When we first came to live off the grid, I had never used a wood stove.
We had a little fireplace back east. It was in the basement and it may have even been gas-operated. We never built a fire in it and I would bet squirrels took over the chimney and built nests in it. I didn’t like it because it was so small it couldn’t possibly heat anything and during the winter all it gave us was a cold draft in an already cold basement. I put a big piece of plywood over the opening during the winter and ignored it.
When we moved to Northern Arizona and off the grid, it was summer. The wood stove in the main house looked a little intimidating but I had some time to learn about it. I had a new wood stove installed in my studio because the old one had been removed. In my husband’s office, we installed a fireplace.
Knowing that I was going to have to learn about all of this, I did what any true blue city person would do. I called someone. First, Bob, the wood guy. He brought out cords of wood. Then Bones, the chimney guy. He came out and cleaned everything, and taught me how to use the wood stoves and the fireplace.
The first winter here, I don’t think I slept very much. Because I was worried the wood stove was going to have a meltdown in the other room, I was up checking on it numerous times during the night.
I loved the idea of the stove keeping the house warm, so it was burning day and night. Even when it was warm in the house, I kept that fire going and opened windows. I wasn’t working much in my studio, but there was a fire going most of the time for the cat who had taken up residence there during the day.
We went through a lot of wood the first winter we were here. Looking back, it wasn’t that cold. We learned how to use the wood stoves and the tools that we really needed and the ones that are unnecessary for wood stoves, but needed in fireplaces. For instance, you don’t need a fireplace grate in the wood stoves we have. They won’t fit. You should have one in a fireplace though. I, of course, bought three. One for each stove and one for the fireplace. Since they don’t wear out, we will probably have two extras forever. Any ideas on repurposing them?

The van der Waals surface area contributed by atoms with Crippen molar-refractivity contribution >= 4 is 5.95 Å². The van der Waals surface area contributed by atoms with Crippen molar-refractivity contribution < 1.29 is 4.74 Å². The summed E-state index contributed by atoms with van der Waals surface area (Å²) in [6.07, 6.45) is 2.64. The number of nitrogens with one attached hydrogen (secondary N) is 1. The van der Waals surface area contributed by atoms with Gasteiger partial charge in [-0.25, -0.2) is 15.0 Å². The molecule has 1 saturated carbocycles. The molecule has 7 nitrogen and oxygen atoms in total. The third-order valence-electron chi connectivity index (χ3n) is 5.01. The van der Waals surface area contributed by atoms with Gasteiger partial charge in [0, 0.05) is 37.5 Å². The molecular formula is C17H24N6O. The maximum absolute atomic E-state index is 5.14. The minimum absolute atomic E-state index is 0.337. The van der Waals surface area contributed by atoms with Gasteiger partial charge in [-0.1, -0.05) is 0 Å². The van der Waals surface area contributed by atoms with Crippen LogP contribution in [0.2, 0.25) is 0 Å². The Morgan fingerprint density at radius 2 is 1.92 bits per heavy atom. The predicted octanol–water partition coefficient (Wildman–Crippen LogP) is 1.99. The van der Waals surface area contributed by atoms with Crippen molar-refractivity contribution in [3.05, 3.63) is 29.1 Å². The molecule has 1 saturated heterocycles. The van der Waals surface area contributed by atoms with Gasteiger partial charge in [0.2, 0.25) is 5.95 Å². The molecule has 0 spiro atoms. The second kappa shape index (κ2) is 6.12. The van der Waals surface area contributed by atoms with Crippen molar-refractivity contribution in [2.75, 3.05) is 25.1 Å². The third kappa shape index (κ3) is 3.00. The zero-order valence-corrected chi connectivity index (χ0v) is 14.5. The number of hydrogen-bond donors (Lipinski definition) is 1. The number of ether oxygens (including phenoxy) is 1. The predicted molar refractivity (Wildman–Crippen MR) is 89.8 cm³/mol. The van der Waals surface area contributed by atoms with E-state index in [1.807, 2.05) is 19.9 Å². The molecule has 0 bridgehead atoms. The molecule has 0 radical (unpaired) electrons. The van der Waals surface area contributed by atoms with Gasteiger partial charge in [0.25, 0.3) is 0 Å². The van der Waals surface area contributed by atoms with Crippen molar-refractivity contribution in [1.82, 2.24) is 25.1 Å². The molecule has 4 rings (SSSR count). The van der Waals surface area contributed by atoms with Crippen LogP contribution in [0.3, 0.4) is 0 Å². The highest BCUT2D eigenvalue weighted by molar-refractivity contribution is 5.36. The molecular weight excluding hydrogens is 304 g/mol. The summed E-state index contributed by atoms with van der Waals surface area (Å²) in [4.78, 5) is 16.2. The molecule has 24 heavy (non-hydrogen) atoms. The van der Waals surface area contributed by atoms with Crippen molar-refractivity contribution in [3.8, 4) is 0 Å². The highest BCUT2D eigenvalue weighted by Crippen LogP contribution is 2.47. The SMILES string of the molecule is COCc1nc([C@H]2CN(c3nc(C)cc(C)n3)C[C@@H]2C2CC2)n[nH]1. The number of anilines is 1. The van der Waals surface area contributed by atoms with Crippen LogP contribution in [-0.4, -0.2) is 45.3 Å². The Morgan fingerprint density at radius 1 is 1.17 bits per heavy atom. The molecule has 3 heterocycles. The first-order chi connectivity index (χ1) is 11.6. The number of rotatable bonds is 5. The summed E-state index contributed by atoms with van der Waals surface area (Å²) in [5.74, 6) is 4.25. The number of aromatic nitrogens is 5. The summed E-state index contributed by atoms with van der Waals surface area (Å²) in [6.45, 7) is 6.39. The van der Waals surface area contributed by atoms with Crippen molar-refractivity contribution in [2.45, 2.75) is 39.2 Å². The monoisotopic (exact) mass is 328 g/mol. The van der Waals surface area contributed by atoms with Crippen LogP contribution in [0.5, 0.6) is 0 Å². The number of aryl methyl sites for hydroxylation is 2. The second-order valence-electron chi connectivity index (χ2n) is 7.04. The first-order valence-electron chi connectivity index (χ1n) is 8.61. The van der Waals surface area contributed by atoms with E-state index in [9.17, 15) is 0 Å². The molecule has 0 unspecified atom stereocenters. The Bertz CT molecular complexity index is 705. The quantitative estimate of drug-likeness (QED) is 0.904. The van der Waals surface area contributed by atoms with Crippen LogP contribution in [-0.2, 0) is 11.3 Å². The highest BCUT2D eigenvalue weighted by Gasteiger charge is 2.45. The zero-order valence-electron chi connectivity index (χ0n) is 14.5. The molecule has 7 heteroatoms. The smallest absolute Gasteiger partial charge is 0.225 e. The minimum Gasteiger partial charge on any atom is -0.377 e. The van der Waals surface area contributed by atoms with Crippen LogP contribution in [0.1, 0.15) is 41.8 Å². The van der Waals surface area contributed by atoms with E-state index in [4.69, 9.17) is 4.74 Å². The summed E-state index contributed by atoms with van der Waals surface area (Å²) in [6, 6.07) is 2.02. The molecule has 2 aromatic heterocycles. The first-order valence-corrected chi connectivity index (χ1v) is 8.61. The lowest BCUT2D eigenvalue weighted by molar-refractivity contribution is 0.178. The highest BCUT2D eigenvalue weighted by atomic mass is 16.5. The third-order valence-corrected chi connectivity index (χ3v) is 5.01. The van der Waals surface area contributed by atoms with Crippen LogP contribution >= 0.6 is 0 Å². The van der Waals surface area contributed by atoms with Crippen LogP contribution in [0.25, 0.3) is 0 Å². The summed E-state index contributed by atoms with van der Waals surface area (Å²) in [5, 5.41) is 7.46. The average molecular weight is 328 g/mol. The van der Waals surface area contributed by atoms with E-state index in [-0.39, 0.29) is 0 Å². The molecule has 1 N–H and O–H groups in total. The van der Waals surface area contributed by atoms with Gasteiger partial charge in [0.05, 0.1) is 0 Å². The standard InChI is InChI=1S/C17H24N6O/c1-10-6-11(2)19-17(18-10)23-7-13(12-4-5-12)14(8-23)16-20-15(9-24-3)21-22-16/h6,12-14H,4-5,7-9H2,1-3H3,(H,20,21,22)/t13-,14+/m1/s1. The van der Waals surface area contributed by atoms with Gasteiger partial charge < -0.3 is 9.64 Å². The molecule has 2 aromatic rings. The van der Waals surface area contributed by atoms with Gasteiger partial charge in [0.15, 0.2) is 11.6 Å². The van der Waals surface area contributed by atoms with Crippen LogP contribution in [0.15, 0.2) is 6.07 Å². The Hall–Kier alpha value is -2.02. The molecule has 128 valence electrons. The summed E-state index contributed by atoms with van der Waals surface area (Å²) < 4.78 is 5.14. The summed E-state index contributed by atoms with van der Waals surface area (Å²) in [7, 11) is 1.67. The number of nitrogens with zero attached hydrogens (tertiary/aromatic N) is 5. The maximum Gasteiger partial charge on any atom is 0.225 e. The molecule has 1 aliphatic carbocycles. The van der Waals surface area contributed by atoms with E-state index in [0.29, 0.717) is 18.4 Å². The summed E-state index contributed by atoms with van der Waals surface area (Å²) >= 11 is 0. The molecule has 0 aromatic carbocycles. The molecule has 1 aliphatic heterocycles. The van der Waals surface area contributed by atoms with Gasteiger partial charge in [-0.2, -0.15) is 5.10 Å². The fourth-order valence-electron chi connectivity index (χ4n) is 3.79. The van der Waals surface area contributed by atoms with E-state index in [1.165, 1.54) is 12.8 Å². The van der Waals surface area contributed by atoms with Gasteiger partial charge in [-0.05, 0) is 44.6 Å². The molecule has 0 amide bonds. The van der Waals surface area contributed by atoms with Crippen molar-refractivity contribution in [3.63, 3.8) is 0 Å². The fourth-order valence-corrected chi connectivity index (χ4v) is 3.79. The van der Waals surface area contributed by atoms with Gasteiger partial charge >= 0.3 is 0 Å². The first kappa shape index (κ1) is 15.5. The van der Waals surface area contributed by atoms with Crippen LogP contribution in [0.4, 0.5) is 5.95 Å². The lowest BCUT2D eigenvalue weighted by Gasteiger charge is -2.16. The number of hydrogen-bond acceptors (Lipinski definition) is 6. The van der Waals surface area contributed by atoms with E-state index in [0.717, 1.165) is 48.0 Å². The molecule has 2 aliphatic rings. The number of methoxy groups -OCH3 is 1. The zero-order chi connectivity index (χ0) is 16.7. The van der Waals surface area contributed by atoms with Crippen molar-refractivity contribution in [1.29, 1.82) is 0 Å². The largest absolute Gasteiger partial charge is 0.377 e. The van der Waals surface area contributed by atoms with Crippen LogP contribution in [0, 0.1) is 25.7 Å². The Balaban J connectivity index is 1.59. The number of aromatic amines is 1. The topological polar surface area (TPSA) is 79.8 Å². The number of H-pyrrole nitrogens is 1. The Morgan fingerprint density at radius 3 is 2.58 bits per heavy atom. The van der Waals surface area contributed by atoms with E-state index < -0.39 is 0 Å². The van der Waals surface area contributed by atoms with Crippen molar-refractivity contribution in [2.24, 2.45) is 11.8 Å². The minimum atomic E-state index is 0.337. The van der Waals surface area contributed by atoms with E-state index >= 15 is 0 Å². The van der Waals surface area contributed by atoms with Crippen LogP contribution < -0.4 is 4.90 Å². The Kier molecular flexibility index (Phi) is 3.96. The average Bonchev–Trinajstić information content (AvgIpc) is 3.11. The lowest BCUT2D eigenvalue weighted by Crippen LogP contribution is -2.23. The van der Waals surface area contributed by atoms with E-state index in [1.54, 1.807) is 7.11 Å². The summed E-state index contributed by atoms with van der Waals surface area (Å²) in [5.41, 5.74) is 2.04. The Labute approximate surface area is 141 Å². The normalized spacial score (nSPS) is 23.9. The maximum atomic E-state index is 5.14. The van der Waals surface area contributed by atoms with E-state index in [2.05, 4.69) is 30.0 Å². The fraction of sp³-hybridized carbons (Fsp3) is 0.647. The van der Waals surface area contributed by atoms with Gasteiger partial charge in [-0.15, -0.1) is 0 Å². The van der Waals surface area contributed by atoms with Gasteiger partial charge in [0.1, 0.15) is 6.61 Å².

A “coal keeper” ash shovel keeps me from losing those hot coals and allows them to be used for restarting the fire. Using it also keeps burning coals out of the ash bin and that’s a safety issue. Our house wood stove is in the living room. We got a heat powered fan to circulate the heat and it even warms the bedroom. I got a smaller model for my studio because it has a loft. When that little fan gets going, the loft warms up quickly. The cat is quite pleased with that purchase.
The humidity here in Arizona is low, even on a rainy day. The static and dry air gets worse with the wood stoves burning. The teakettle steamers have really helped keep a little moisture in the air. When placed behind the fan, the steam gets circulated really well. We are much more comfortable when fan and kettle are going strong.
I use my wood stove to keep a tea kettle filled with hot water in the winter. This is not the same as the teakettle steamer. It’s the regular tea kettle that I use on the stovetop. It’s nice to have a cup of tea as soon as we come inside when it’s cold. We don’t have to wait for the water to heat up. I also wrap potatoes and winter squash in foil and cook them in the coals. It saves propane and I can cook and keep warm at the same time. I even put my dutch oven inside and make stews and other things. Multi-purposing is a good thing. Tip: A good pair of hearth gloves is helpful when cooking in a wood stove. They are far better than oven mittens.
Last summer, we decided to save money and clean the chimneys ourselves. We got the brushes and the poles and went to work. It was a HUGE mess, but we did it and they were ready to go for winter. During the winter months, we always burn the soot and creosote reducing products at least a couple of times a week. They really help keep the chimneys cleaner. Maybe next year’s cleaning will be easier because of them.
This season, hopefully, the whole process will be easier. The cost of brushes and poles and filters for the shop vac are a lot less than having someone out here to do the work for us. Besides, we aren’t city folks any more. We need to do these things ourselves.
I wasn’t sure how heating with just one little wood stove in the house would work out, but after four winters here, we are happy with it. The cost is less than what we had back east and we are just as warm. I don’t burn the stove as much any more. The solar gain is very good and the house stays warm enough on sunny days. When it’s windy and cloudy, we love having a fire. With the accessories we have, the stove is more efficient and easy to use.
What I thought would be a huge amount of learning and work just to keep warm has turned out to be something that makes our winters pleasant, efficient and warm. I don’t know how I ever lived without it!